926 F.2d 328
UNITED STATES of America
Pennel AMIS, Appellant.
United States Court of Appeals,
Submitted under Third Circuit Rule 12(6)
Feb. 21, 1991.
Decided March 4, 1991.
Andrew C. Fried, Eileen M. Egan, Lorber, Schneider, Nuzzi, Vichness & Bilinkas, Fairfield, N.J., for appellant.
Edna B. Axelrod, Chief, Appeals Div., R. David Walk, Jr., Asst. U.S. Atty., Michael Chertoff, U.S. Atty., Newark, N.J., for appellee.
Before GREENBERG and COWEN, Circuit Judges, and BUCKWALTER, District Judge.*
OPINION OF THE COURT
GREENBERG, Circuit Judge.
This case involves the interplay between the career offender provisions of the sentencing guidelines, guidelines Sec. 4B1.1, and the sentence enhancement provisions of 21 U.S.C. Sec. 841(a)(1). In particular the question is whether the guideline should be applied to the "Offense Statutory Maximum" as enhanced by prior convictions of the defendant.
Appellant Pennel Amis was indicted in six counts: distribution of approximately 100 grams of methamphetamine, count one; distribution of approximately 140 grams of methamphetamine, count two; possession with intent to distribute approximately 57.8 grams of heroin, count three; possession with intent to distribute approximately 168.4 grams of cocaine, count four; possession with intent to distribute approximately 74.5 grams of methamphetamine, count five; and possession with intent to distribute approximately 730 grams of marijuana, count six. In each count Amis was alleged to have violated 21 U.S.C. Sec. 841(a)(1) and 18 U.S.C. Sec. 2. Amis, while represented by a private attorney, entered into a written plea agreement with the government providing for him to plead guilty to counts one and two of the indictment charging distribution of methamphetamine.1 The agreement recited the possible ordinary sentences for the counts but also pointed out that "[u]nder the enhanced penalty provisions of [21 U.S.C. Sec. 841(a)(1) ], the minimum term of imprisonment on each count is ten (10) years [and] the maximum term of imprisonment is life...." The agreement provided that the United States Attorney would move to dismiss the remaining counts of the indictment and would not prosecute Amis for certain other controlled substances offenses. The agreement also indicated that the sentence would be under the guidelines.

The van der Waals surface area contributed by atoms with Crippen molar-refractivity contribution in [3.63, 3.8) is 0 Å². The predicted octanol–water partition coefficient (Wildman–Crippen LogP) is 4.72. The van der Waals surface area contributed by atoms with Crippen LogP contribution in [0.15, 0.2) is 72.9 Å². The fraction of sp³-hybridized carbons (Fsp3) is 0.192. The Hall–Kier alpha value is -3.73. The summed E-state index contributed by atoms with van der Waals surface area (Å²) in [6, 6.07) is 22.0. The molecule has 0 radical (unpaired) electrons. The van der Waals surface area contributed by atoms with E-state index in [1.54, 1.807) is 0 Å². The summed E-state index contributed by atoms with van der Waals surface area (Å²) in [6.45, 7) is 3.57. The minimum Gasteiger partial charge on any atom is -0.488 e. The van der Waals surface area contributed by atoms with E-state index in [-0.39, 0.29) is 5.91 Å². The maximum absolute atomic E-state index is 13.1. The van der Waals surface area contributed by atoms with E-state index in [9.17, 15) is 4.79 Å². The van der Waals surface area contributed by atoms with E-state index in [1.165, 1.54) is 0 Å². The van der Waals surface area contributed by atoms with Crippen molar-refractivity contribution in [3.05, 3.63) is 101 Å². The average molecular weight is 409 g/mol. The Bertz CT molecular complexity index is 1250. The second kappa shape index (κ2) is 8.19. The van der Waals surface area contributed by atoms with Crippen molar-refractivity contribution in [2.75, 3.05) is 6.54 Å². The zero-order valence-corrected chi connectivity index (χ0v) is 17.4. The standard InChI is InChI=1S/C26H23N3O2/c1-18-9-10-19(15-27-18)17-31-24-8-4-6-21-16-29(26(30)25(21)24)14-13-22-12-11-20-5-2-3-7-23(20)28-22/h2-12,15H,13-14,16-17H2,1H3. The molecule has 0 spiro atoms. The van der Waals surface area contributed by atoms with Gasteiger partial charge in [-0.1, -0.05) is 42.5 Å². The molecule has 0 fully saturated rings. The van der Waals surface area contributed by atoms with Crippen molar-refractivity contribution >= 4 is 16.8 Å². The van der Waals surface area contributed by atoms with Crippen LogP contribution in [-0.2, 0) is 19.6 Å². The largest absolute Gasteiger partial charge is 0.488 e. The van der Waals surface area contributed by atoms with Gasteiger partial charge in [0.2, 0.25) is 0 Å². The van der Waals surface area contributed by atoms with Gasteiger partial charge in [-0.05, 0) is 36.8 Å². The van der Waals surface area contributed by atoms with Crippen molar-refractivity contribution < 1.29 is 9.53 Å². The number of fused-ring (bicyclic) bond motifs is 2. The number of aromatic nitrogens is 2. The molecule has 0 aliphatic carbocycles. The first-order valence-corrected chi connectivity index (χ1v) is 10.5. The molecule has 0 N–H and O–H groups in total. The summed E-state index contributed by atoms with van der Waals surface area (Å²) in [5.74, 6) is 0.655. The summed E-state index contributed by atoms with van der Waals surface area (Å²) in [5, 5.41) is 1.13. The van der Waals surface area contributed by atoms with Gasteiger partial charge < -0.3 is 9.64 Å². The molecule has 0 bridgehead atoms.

On November 3, 1989, Amis, still represented by the attorney who negotiated the plea agreement, pleaded guilty to counts one and two. At that time the government made it clear that on the basis of Amis's record it would seek imposition of the enhanced penalty provision of 21 U.S.C. Sec. 841 and, indeed, it filed an information seeking such a penalty on that day before the hearing. The district court explained to Amis that under the enhanced penalty provisions the minimum custodial term was ten years on each count and the maximum term was life. Amis said that he understood the enhanced penalty provisions and ultimately the court accepted his guilty plea to counts one and two.
The presentence report showed that, among numerous offenses, Amis had prior state and federal controlled substance convictions so that, as Amis admits, the enhancement provisions of 21 U.S.C. Sec. 841(b)(1) were applicable at sentencing. Accordingly, Amis was subject to a statutory maximum term of life imprisonment on each count. The presentence report also concluded that Amis was a career offender under guidelines Sec. 4B1.2 and the factual basis for this is not disputed either. The report concluded that inasmuch as Amis was subject to life imprisonment under guidelines Sec. 4B1.1 his offense level was 37 and, as he was a career offender, his criminal history category was VI. The report indicated, however, that inasmuch as Amis was entitled to a 2-level reduction for acceptance of responsibility his total offense level was 35. This led to a guideline imprisonment range on each count of 292 to 365 months.
At the sentencing on February 9, 1990, Amis objected to the presentence report because he viewed application of the career criminal guideline to the enhanced penalty provision as double punishment for his prior convictions. The district court, however, rejected this contention. While it indicated "that there is no case authority out there one way or the other to guide us," it concluded "that the focus should be upon what is the resulting maximum under the combined statutes, that is the statute of the substantive crime and the statute of the criminal offender and enhancement aspect of the statute...." The court then sentenced Amis to concurrent sentences of 360 months on the two counts as reflected in a judgment of conviction and sentence entered February 9, 1990, and this appeal followed.2